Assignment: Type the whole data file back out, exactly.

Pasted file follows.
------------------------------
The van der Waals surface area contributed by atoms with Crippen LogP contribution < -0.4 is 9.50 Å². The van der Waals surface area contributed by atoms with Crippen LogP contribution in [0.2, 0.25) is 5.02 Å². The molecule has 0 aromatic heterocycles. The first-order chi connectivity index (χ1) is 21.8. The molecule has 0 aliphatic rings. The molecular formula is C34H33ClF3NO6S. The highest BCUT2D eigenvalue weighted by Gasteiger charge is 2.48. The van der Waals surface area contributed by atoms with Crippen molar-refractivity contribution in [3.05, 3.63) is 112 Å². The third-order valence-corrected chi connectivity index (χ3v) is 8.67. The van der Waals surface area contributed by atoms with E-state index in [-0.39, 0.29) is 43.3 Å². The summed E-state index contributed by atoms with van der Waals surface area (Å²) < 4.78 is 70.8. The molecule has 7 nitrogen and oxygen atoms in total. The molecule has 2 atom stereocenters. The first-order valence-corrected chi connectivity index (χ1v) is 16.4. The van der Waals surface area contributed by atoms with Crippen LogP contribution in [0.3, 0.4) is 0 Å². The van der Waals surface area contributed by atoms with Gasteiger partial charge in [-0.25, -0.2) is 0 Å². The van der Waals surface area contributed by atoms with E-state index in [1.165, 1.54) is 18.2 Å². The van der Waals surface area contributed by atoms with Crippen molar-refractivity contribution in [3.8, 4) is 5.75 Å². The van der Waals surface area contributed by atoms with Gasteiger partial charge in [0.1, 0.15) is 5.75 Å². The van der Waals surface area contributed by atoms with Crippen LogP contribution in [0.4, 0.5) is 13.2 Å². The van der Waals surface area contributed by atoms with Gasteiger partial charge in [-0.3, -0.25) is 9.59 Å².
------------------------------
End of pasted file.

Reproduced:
The van der Waals surface area contributed by atoms with Crippen LogP contribution < -0.4 is 9.50 Å². The van der Waals surface area contributed by atoms with Crippen LogP contribution in [0.2, 0.25) is 5.02 Å². The molecule has 0 aromatic heterocycles. The first-order chi connectivity index (χ1) is 21.8. The molecule has 0 aliphatic rings. The molecular formula is C34H33ClF3NO6S. The highest BCUT2D eigenvalue weighted by Gasteiger charge is 2.48. The van der Waals surface area contributed by atoms with Crippen molar-refractivity contribution in [3.05, 3.63) is 112 Å². The third-order valence-corrected chi connectivity index (χ3v) is 8.67. The van der Waals surface area contributed by atoms with E-state index in [-0.39, 0.29) is 43.3 Å². The summed E-state index contributed by atoms with van der Waals surface area (Å²) < 4.78 is 70.8. The molecule has 7 nitrogen and oxygen atoms in total. The molecule has 2 atom stereocenters. The first-order valence-corrected chi connectivity index (χ1v) is 16.4. The van der Waals surface area contributed by atoms with Crippen LogP contribution in [0.3, 0.4) is 0 Å². The van der Waals surface area contributed by atoms with Gasteiger partial charge in [-0.25, -0.2) is 0 Å². The van der Waals surface area contributed by atoms with E-state index in [1.165, 1.54) is 18.2 Å². The van der Waals surface area contributed by atoms with Crippen molar-refractivity contribution in [3.8, 4) is 5.75 Å². The van der Waals surface area contributed by atoms with Gasteiger partial charge in [0.1, 0.15) is 5.75 Å². The van der Waals surface area contributed by atoms with Crippen LogP contribution in [0.4, 0.5) is 13.2 Å². The van der Waals surface area contributed by atoms with Gasteiger partial charge in [-0.3, -0.25) is 9.59 Å².